Appearance, development
Thus, research on the dissemination and influence of Ming and Qing novels can offer insight into the creation and development of Huren Wulige’er. Moreover, such research promotes the development of comparative literature, which will offer an accurate portrait of Mongolian-Chinese literary and cultural relations within the context of the pluralistic integration of the whole nation.

Such research can help explain cultural differences between Mongolians and Han Chinese. By exploring the conflict and communication between nomadic and agricultural cultures, this area of study can shed light on the history of how different ethnic groups learned from and influenced one another. At present, oral forms of literature have not been studied extensively as written forms.

The dissemination and acceptance of Ming and Qing novels in Huren Wulige’er was a complicated process. At the end of the 17th century and the beginning of the 18th century, many Han people migrated to eastern Inner Mongolia and lived together with native people. The plots of Ming and Qing novels were orally passed on to Mongolian people, who made a living through herding and farming.

In the later period of the middle Qing Dynasty, Ming and Qing novels were translated into Mongolian, and the natives learned about these novels through the translations. Some Mongolian people who had a good knowledge of Han literature introduced and interpreted the stories directly with the Chinese versions. However, it should be noted that some novels were first translated into the Manchu language before they were translated into Mongolian by Mongolian literati proficient in the Manchu language.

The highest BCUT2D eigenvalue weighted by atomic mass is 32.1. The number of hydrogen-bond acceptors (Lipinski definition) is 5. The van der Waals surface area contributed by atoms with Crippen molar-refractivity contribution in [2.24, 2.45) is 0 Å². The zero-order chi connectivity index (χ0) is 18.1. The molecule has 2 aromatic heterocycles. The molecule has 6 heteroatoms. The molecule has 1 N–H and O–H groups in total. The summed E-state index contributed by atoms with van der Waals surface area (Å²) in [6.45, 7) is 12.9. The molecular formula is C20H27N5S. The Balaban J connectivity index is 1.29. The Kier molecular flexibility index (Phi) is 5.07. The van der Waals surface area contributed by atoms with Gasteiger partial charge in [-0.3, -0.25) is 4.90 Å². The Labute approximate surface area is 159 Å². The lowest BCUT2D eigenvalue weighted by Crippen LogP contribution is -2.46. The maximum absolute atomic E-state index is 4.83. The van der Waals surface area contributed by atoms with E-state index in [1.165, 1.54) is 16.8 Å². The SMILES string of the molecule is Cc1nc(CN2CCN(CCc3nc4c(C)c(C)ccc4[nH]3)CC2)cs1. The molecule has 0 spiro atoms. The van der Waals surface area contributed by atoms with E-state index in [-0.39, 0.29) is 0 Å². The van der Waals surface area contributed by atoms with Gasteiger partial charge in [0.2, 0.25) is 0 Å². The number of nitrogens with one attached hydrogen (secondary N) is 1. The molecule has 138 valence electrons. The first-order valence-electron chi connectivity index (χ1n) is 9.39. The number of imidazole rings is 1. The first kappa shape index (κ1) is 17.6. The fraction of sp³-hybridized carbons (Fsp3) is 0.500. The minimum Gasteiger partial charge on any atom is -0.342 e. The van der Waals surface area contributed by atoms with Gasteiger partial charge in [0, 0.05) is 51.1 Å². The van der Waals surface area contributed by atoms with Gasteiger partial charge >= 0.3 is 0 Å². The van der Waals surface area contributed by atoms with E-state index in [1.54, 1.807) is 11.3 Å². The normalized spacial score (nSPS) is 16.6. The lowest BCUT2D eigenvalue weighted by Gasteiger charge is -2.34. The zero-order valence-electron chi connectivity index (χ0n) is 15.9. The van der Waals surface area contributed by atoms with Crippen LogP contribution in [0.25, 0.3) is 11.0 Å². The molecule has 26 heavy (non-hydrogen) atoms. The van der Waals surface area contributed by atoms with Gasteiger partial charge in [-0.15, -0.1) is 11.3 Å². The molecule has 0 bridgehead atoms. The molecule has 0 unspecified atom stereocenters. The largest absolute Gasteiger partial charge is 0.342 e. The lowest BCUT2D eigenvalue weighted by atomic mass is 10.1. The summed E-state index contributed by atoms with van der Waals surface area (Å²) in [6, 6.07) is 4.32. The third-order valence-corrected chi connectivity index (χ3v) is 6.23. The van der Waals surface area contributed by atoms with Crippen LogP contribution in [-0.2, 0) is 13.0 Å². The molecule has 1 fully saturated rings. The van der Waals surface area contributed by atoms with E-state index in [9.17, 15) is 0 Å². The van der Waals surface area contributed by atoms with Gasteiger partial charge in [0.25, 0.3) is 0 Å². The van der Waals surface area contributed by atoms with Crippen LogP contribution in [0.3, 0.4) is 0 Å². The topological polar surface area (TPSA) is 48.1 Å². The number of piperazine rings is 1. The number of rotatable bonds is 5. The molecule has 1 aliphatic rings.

Ming and Qing novels spread among Mongolian people by word of mouth and were naturally used as materials for Huren Wulige’er. In particular, Mongolian translations of Ming and Qing novels played a key role in the formation of Huren Wulige’er.

To study the dissemination and acceptance of Ming and Qing novels in Huren Wulige’er, it is important to track the spread and translation of these novels in eastern Inner Mongolia, identify relevant Huren Wulige’er scripts related and locate corresponding Mongolian translations based on the scripts.